2012 Further with Ford: Focus Electric

The new Ford Focus Electric is a step in the right direction, but EVs haven't arrived yet.

John Scott Lewinskiby John Scott Lewinski

If I have any regular readers, I will need each of them to have a seat and take a deep breath. I’m about to speak highly of an electric car.

While I’m fully aware that I’ve had little good to say about most hybrids and electric vehicles in the past – with the notable exceptions of the Lexus 200h and the new Toyota C – I did a few track laps in a brand new 2013 Ford Focus Electric at the Ford Testing Facility during the recent Further with Ford technology conference in Dearborn, Mich. (I apologize for the overload of “Fords” in that last sentence.)

After playing some tournament golf in France a few weeks ago, I noted to my playing partner that the golf cart we were using to save our golf spikes some wear and tear excited me more than a majority of the hybrids and electrics I’d driven in the last couple of years. It didn’t generate much of a laugh from the environmentalist European journalist beside me, but it was the truth.

So, I almost passed on the chance to test drive the Focus Electric during the track day. I’d been bombarded with waves of hot evangelical environment testifyin’ the previous day, and that was more than enough. Like the greenhouse emissions they obviously fear above everything else, the gas that spews from preachy greenies’ mouths tends to linger in the atmosphere far too long. When I was presented with a chance to drive the Focus Electric at speed, I looked for a way to decline gracefully.

It became an, “Oh, what the hell, why not?” moment. You only live once – even in potentially boring electro-mobiles. So I hopped in with Le’Aura Luciano – a driving partner and fellow automotive journalist from New York City. We did a few laps around one of Ford’s shorter, road-simulation test tracks.

At $39,200, the new Ford Focus Electric packs one of the most expensive batteries in use by major automakers today. It is not a hybrid or any sort of gas-assisted electric vehicle. It’s entirely  motorized by Ma Edison.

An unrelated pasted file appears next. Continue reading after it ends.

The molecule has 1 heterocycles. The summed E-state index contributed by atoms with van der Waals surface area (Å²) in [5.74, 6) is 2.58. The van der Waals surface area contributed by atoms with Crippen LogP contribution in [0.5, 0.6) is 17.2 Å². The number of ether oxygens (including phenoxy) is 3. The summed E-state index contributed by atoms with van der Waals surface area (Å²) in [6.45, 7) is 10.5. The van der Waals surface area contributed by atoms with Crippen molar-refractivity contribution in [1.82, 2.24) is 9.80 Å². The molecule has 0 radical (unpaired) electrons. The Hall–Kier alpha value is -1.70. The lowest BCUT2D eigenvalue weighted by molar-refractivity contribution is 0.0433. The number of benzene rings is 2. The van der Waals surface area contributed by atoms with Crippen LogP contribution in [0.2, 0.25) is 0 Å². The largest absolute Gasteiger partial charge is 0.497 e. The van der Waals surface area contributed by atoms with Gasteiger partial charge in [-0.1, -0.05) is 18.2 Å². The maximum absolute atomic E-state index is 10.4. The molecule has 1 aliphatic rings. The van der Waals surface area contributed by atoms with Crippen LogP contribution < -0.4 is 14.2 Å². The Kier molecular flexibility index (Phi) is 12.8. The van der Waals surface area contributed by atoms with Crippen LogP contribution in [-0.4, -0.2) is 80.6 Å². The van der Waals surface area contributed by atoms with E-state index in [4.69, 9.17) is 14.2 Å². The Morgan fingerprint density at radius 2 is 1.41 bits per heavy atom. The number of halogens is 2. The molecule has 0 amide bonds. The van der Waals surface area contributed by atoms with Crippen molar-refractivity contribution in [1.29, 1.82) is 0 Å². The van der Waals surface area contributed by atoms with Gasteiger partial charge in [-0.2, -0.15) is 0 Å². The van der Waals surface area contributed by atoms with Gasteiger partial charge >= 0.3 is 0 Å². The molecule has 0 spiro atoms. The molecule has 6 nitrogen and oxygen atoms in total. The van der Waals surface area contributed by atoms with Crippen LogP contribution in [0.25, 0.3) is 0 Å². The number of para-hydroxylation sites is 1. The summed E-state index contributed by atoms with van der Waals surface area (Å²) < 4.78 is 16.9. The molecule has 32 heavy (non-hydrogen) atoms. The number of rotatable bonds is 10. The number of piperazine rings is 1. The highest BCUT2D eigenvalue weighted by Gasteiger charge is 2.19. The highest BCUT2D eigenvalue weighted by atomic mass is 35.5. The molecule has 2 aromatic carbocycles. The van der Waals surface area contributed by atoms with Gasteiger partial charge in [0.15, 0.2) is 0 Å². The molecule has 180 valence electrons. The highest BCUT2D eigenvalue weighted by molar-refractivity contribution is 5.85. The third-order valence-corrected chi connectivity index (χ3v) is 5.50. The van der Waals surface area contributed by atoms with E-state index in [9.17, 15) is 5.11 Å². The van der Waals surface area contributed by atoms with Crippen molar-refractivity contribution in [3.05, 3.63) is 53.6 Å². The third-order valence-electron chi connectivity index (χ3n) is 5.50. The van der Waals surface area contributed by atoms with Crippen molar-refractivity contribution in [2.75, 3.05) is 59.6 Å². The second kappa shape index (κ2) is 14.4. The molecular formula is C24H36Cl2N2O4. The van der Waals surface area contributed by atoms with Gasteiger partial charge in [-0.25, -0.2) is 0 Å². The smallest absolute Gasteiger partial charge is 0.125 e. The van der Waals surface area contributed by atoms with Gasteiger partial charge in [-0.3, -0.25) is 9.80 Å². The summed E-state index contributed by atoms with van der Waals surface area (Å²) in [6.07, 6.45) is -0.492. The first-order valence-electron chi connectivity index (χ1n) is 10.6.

Thinking I was being very ironic and clever, when I got the green flag from the track steward, I stood on the accelerator as hard as I possibly could – promising a burnout. Of course, that’s impossible with the gas-powered Focus, let along the electron-driven model.

But, I stayed on that accelerator as I aggressively took some corners – and unearthed some tire squeal. I never got that noise out of a Nissan Leaf. It cornered well, and it held all of the bells and whistles you’d find in a standard Ford Focus. In short, I enjoyed the ride.

Of course, as with any electric car, the snag is range. Ford lists the Focus Electric’s range at 76 miles. That makes the Focus Electric like every other electric vehicle – essentially a short trip, urban commuter ride.

So, at then of those 72, you have to plug the car into either a120 or 240 volt outlet. Then, 18-20 hours later, you have a car again. That means you’ll need to own another car or take public transport – which defeats the purpose of having an electric vehicle as your primary transportation.

That’s a problem every car company – not just Ford – are dealing with moving forward. According to the carmaker, you can buy a “fast charger” to juice the car in under four hours.

Obviously, we haven’t licked this EV problem entirely yet. But, the Ford Focus Electric looks to be a step in the right direction.